To investigate the accuracy of diagnosis in patients referred with suspected uveal melanoma from a multispecialty ophthalmology department to a specialist ocular oncology centre and the efficiency of the referral pathway for these patients according to national standards.


A retrospective study was performed on 68 patients who were referred for suspected uveal melanoma from the University Hospitals of Coventry and Warwickshire (UHCW) to the Liverpool Ocular Oncology Centre (LOOC), between December 2008 and December 2014. Main outcome measures were the accuracy of the clinical diagnosis made by UHCW and the delay at each stage of the referral process according to national standards. These standards state that review should occur within two weeks of referral to the hospital eye services, subsequent referral should occur within 24 hours to the specialist ocular oncology services and subsequent specialist review of the patient should occur within two weeks. Presenting symptoms and the sources of referral to UHCW were also collected.


Of the total 68 patients, 36 patients (52.9%) were found to have a suspicious uveal lesion by a community optometrist, 13 (19.1%) by an eye casualty doctor at UHCW and 10 (14.7%) by an Ophthalmologist in subspecialty clinics at UHCW. Other source of referrals to UHCW included family doctors (3 patients; 4.4%), the diabetic retinal screening program (3 patients; 4.4%), neighbouring trusts (2 patients; 2.9%) and the general medical team at UHCW (1 patient; 1.5%). On review at UHCW, 37 patients (54.4%) were asymptomatic. In symptomatic patients, presenting symptoms included flashes and/or floaters (14 patients; 20.6%), blurred vision (9 patients; 13.2%) and a visual field defect (4 patients; 5.9%). Of the 44 patients who were referred to UHCW with suspected uveal melanoma, delays greater than 2 weeks occurred in 20 patients (45.5%) before review at UHCW. Of the 68 patients reviewed at UHCW, once the diagnosis was made of a suspicious uveal lesion, delays greater than 24 hours occurred in 30 patients (44.1%) before referral to LOOC. Of the 68 patients referred from UHCW, delays greater than 2 weeks occurred in 24 patients (35.3%) before review at LOOC. Based on the LOOC review, 45 out of the 68 patients (66.2%) referred from UHCW had a correct initial diagnosis made at UHCW.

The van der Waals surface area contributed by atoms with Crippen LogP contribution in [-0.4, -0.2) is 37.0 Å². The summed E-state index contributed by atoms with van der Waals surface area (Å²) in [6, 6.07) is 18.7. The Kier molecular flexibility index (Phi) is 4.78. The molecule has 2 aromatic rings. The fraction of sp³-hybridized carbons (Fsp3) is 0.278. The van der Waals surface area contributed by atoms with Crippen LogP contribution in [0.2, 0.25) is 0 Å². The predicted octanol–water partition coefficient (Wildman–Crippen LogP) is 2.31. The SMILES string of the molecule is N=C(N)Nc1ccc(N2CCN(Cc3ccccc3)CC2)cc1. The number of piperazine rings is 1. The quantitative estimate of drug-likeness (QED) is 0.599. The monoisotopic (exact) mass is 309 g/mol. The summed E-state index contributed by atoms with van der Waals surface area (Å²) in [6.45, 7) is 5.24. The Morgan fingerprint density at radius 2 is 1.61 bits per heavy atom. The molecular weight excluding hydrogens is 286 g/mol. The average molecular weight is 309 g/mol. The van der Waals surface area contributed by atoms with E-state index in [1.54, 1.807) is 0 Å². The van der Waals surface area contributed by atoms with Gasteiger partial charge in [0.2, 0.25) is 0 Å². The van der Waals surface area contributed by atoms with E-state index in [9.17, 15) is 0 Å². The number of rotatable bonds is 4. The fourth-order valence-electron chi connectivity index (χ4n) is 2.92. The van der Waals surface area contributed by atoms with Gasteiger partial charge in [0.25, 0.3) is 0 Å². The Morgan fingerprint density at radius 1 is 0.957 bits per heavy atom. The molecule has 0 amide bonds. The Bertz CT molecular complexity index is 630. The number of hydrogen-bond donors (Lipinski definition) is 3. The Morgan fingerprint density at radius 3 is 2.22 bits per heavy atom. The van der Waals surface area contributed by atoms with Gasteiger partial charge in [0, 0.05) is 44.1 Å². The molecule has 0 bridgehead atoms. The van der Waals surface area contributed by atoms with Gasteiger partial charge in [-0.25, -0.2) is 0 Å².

Delays occurred at all stages of the referral pathway, but primarily these were internal delays, between the patient’s referral to UHCW and review at UHCW. We suggest that ophthalmology departments should audit their ocular oncology pathways to identify any unnecessary delays and streamline the referral process. We also suggest that departments should set clear guidelines on when to refer patients with suspected uveal melanoma to tertiary oncology centres, in order to minimise inappropriate referrals. Moreover as the majority of cases were identified in the community, ophthalmology departments should communicate with their referring primary care services to ensure that any delays in obtaining a specialist opinion are minimised.

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Amun Sachdev